Princeton University researchers are partners on a major initiative to help shape the next generation of computer networks. The effort, known as Project Pronto, aims to build and test new types of flexible, programmable networks to advance network security, performance and innovation.
As fifth-generation (5G) wireless networks connect a growing number of computers, phones, sensors and other devices, the ability to customize network infrastructure could improve both security against cyberattacks and the safety and performance of devices such as drones and autonomous vehicles.
Project Pronto is supported by a three-year, $30 million grant from the U.S. Defense Advanced Research Projects Agency. Leading the Princeton arm of the project is Jennifer Rexford, chair of the computer science department and an expert on network routing, measurement and management. The project also includes collaborators at Stanford University, Cornell University and the nonprofit Open Networking Foundation.
The project is one of the largest U.S. government investments in networking since the creation of ARPANET, which launched in 1969 and was the precursor to the modern internet. “The scale of the project is noteworthy,” said Rexford, Princeton’s Gordon Y.S. Wu Professor in Engineering. “We want to move the needle on how the internet works.”
The critical need for timely communication with systems that control drones and self-driving cars will put new pressures on wireless networks, said Rexford. Growth of these kinds of cyberphysical systems “forces us to grapple with every challenge amped up: more scale, more mobility, more need to react quickly,” she said.
Currently, many aspects of computer networks are predetermined by their equipment and software, which network administrators have limited ability to adapt. Project Pronto aims to create new tools that allow administrators to tailor networks to their needs, as well as more nimbly detect and mitigate problems or potential attacks.
“We want the owners of the network to have the ability to change how the network functions,” Rexford said. In building new 5G networks, “we think it’s important that we get it right before the door closes.”
The three university campuses will serve as test beds for the project’s programmable networks. At Princeton, researchers will experiment with network hardware installed in the Friend Center.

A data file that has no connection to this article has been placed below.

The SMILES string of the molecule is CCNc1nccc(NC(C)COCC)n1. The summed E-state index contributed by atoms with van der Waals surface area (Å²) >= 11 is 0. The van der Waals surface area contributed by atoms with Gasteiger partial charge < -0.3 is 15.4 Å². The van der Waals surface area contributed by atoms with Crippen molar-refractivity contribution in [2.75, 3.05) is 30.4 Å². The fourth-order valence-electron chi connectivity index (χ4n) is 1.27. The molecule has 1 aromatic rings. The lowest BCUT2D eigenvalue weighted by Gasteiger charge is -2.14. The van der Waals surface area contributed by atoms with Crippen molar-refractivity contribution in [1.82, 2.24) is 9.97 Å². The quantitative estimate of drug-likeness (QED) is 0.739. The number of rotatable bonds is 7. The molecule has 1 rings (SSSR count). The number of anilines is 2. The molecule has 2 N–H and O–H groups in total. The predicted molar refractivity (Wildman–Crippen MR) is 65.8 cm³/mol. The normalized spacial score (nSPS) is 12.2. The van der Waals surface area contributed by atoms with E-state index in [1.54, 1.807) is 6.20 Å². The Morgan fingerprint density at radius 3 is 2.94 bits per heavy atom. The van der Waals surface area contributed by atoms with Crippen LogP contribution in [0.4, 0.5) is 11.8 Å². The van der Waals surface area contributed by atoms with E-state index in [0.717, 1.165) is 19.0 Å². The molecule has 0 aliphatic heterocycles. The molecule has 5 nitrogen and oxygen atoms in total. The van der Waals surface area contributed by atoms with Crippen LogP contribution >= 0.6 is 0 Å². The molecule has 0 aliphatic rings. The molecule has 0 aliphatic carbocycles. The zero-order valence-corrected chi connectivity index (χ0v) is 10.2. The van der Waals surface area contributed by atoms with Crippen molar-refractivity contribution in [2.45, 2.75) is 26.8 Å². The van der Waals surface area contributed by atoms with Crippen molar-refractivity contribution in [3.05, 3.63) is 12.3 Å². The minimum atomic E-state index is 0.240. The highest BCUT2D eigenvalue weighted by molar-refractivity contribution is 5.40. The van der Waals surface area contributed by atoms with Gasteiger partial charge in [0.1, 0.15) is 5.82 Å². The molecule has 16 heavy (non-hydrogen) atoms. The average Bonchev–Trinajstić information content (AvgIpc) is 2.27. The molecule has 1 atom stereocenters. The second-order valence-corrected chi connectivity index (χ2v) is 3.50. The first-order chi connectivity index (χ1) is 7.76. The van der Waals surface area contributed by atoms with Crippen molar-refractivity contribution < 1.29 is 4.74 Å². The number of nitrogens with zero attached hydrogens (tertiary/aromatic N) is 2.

“Project Pronto envisions an innovative ‘campus as lab’ infrastructure that will demonstrate how to provide secure wireless communications between teams across multiple universities,” said Jay Dominick, Princeton’s vice president for information technology and chief information officer. “This research project will inform how the Office of Information Technology can creatively deploy a high-speed, campus-wide 5G network to meet Princeton University’s future wireless communications needs.”
The project is “a way for us to dip our toes into what the future networking infrastructure might look like,” said Rexford, adding that programmable networks will be key to “the campus of the future,” which will likely include smart sensors and autonomous vehicles.
Her group plans to collaborate with other Princeton researchers who focus on robotics and different aspects of wireless networking. “As we get this up and running, my hope is that we start to build a community of people who will be users of this infrastructure,” she said.
Rexford is among the creators of a network programming language called P4, which will be used by Project Pronto researchers to program network devices and measure network activity. The programmable networks will also operate using the open-source platform Aether, developed by the Open Networking Foundation.
The grant’s principal investigator is Nick McKeown of Stanford. Other partners include Nate Foster of Cornell and the Open Networking Foundation’s Guru Parulkar, Oguz Sunay and Larry Peterson. Peterson is the foundation’s chief technology officer and Princeton’s Robert E. Kahn Professor of Computer Science, Emeritus.